On April 2, the Dept. of Transportation issued a final rule revoking a Dec. 27, 2019 rulemaking entitled "Administrative Rulemaking, Guidance, and Enforcement Procedures" (84 FR 71714). That rule made changes to 49 CFR part 5, the regulation that sets forth procedures for agency rulemaking and guidance documents, and effectively halted publication of FAA airman certification standards (ACS). (See related story.)
The move received broad praise by aviation groups, who saw the regulatory changes implemented in 2019 as impediments to progress since the aviation industry is perhaps uniquely dependent on routine agency updates to guidance and standards to ensure the safety organization is able to keep up as industry evolves.
In a letter praising the move, industry representatives called for quick implementation of the mandate, which the group cited as an important step forward to reestablish a process for ongoing ACS publication and revision.
..."[T]he Aviation Rulemaking Advisory Committee (ARAC) process used to create and publish current ACS has proven an efficient, effective, and transparent means to manage these standards," said the industry group. "Methods in place provide opportunity for public comment and stakeholder collaboration and continued systematic alignment between regulations, guidance, and testing. This process also preserves the flexibility needed to ensure that certification standards can be regularly revised in a timely way, to support advances in technology."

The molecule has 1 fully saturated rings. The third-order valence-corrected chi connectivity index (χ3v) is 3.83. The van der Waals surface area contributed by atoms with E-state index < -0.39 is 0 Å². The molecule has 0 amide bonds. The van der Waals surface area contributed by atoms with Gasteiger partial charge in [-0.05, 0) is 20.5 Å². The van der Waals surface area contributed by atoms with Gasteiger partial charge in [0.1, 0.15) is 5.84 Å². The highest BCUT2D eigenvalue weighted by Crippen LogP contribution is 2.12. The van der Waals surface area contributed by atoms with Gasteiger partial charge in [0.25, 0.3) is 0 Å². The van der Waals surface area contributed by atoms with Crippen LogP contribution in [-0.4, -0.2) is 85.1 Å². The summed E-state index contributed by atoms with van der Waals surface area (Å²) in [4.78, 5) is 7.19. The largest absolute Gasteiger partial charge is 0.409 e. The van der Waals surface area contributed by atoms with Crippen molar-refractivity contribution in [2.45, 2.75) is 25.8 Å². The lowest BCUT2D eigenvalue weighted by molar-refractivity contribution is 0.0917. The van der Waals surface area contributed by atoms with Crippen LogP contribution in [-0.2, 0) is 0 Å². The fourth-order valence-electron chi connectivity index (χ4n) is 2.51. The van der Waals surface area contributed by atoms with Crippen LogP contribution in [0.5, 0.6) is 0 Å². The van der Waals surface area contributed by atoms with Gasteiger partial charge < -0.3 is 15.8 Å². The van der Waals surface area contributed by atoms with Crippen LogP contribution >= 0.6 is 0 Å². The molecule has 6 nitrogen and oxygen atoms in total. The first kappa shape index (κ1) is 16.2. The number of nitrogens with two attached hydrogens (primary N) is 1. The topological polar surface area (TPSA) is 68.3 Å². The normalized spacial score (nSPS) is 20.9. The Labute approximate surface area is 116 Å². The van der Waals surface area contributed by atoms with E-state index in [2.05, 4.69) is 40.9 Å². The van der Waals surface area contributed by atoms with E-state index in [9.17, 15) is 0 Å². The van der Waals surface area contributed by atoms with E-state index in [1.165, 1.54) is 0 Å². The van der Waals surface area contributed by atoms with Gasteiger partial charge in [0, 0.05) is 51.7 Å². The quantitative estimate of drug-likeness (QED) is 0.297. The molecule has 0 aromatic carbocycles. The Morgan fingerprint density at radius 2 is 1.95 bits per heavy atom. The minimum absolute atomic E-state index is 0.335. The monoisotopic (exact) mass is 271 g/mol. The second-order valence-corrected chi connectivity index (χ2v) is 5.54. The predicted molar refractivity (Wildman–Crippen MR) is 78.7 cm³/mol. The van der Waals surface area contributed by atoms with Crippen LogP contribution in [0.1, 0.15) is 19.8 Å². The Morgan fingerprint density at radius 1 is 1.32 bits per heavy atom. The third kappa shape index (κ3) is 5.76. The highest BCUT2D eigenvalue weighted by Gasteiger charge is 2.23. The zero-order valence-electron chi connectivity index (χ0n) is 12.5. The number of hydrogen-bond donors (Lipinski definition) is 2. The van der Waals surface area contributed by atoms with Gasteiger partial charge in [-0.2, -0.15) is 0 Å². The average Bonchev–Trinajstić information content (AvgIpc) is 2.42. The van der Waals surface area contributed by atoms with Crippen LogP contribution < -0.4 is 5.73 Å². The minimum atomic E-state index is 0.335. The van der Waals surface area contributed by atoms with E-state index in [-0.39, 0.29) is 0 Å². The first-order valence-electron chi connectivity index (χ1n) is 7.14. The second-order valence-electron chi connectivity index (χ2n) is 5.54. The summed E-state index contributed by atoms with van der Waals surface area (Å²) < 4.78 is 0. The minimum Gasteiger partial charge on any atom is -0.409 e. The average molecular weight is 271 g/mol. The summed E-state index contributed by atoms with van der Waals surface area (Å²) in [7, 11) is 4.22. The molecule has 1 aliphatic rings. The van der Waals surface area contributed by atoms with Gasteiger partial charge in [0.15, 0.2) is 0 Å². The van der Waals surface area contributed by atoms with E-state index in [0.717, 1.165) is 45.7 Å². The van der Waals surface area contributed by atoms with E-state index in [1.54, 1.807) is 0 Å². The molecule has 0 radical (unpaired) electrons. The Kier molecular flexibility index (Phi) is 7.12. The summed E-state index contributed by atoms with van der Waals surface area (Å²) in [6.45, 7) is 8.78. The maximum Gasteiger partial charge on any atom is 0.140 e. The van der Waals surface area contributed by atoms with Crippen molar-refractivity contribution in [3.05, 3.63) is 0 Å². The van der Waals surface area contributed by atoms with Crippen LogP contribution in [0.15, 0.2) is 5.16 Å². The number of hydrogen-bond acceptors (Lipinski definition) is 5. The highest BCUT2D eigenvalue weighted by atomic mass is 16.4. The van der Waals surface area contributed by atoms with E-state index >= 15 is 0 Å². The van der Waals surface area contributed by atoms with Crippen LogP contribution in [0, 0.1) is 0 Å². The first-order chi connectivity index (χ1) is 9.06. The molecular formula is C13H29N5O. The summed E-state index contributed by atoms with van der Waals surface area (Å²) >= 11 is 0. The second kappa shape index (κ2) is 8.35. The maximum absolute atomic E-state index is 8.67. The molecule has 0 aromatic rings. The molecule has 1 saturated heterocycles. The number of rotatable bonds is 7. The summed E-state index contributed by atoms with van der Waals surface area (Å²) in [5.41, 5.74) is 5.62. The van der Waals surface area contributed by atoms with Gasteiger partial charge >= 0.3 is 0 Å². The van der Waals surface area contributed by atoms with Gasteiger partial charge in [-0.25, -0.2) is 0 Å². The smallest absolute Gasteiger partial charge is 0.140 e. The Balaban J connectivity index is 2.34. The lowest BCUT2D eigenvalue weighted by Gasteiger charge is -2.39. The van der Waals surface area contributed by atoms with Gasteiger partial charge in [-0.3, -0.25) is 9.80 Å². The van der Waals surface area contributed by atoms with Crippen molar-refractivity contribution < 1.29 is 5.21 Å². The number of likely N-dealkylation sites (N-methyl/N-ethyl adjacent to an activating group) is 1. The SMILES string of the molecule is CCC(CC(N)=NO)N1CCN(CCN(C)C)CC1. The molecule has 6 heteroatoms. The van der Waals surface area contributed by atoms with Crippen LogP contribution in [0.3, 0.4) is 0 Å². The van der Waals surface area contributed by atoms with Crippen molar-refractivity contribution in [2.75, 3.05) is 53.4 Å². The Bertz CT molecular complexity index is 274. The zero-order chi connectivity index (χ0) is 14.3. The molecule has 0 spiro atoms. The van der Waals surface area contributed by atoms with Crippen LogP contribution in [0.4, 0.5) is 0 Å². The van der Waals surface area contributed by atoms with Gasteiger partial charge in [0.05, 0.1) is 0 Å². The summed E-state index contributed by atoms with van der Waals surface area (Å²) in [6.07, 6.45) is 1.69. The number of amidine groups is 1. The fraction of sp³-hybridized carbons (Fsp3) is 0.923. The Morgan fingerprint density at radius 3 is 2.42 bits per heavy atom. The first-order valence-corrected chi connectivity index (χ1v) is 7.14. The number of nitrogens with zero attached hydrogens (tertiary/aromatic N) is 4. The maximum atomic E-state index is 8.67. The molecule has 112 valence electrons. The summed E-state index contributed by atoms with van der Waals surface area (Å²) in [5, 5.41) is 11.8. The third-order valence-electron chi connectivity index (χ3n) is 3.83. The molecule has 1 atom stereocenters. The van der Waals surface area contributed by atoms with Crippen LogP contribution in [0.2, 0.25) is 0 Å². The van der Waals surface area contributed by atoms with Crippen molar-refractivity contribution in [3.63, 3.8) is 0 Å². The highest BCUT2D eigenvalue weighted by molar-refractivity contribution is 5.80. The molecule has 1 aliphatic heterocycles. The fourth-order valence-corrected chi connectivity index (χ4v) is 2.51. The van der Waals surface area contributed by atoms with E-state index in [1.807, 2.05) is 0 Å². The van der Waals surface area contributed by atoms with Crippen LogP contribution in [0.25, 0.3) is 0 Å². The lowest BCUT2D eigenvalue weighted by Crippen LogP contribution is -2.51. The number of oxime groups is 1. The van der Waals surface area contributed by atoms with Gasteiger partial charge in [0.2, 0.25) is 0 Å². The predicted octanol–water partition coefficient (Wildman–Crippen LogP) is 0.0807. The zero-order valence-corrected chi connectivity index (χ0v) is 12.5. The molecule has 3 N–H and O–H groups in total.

Imminent part 147 reforms are dependent on the mechanic ACS publication--the new interim final rule directed by congress will require aviation maintenance technical schools to align curriculums with the new standard. Thus, once published, the ACS will not only direct changes to the written, oral, and practical mechanic tests, but also part 147 curriculums.
Previous ATEC webinars have set forth steps the community can take now as it awaits publication of the new rule and certification standard. Most recently, a slate of school representatives shared the results of their respective "gap analysis," identifying shortcoming between their current curriculums (driven by part 147), and future curriculums (driven by the ACS). Hear about their findings and what changes they intend on implementing once the new rule is promulgated--a recorded version of the March 30 webinar and others are available on the new part 147 issue page.
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